On Thu, Sep 19, 2002 at 08:12:31AM -0700, Linus Torvalds wrote:
> However, what I worry about is that there may not (will not) be a 1:1
> session<->tty thing. In particular, when somebody creates a new session
> with "setsid()", that does not remove the tty from processes that used to
> hold it, I think (this is all from memory, so I might be wrong).
> Which means that if the tty is going away, it has to be removed from _all_
> tasks, not just from the one session that happened to be the most recent
A terminal that is associated with a session. Each session may have
at most one controlling terminal associated with it, and a controlling
terminal is associated with exactly one session.
Certain input sequences from the controlling terminal cause signals
to be sent to all processes in the process group associated with
the controlling terminal.
The Controlling Terminal
A terminal may belong to a process as its controlling terminal.
Each process of a session that has a controlling terminal has the same
controlling terminal. A terminal may be the controlling terminal
for at most one session. If a session leader has no controlling terminal,
and opens a terminal device file that is not already associated with a
session without using the O_NOCTTY option, it is implementation-defined
whether the terminal becomes the controlling terminal of the session leader.
If a process which is not a session leader opens a terminal file, or
the O_NOCTTY option is used on open(), then that terminal shall not become
the controlling terminal of the calling process. When a controlling terminal
becomes associated with a session, its foreground process group shall be set
to the process group of the session leader.
The controlling terminal is inherited by a child process during a fork()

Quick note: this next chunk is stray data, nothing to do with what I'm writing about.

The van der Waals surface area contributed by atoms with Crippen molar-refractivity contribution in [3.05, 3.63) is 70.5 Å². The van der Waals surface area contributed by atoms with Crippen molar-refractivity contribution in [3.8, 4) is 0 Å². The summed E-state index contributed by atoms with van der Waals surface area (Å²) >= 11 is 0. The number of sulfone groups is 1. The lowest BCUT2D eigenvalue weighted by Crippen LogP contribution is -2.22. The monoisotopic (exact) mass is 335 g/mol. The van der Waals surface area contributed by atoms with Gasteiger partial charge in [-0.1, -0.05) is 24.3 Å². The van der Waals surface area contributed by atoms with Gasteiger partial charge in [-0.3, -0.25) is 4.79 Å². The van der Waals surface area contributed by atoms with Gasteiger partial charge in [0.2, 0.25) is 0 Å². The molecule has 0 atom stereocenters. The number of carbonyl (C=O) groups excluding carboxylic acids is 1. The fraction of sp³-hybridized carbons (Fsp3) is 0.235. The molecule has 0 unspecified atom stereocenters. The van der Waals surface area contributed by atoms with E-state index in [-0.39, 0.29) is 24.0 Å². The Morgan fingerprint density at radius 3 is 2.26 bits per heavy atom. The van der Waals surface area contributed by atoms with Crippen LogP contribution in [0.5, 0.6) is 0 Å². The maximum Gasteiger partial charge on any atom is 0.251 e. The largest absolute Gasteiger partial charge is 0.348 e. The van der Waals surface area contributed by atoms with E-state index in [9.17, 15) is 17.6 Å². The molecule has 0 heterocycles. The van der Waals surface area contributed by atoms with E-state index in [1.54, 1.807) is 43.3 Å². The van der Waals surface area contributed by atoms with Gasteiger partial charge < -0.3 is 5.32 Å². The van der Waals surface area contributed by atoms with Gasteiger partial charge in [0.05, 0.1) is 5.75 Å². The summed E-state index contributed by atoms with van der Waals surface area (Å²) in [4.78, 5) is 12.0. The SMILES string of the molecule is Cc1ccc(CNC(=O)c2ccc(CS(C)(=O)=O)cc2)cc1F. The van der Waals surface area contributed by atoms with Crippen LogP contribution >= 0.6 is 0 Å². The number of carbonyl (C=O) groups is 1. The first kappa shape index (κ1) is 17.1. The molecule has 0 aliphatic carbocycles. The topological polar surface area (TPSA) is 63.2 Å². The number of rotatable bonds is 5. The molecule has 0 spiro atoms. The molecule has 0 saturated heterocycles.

function call. A process relinquishes its controlling terminal when it creates
a new session with the setsid() function; other processes remaining in the
old session that had this terminal as their controlling terminal continue
to have it. Upon the close of the last file descriptor in the system
(whether or not it is in the current session) associated with the controlling
terminal, it is unspecified whether all processes that had that terminal
as their controlling terminal cease to have any controlling terminal.
A process does not relinquish its controlling terminal simply by closing all
of its file descriptors associated with the controlling terminal if other
processes continue to have it open.
When a controlling process terminates, the controlling terminal is dissociated
from the current session, allowing it to be acquired by a new session leader.
Subsequent access to the terminal by other processes in the earlier session
may be denied, with attempts to access the terminal treated as if a modem
disconnect had been sensed.
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This archive was generated by hypermail 2b29 : Mon Sep 23 2002 - 22:00:26 EST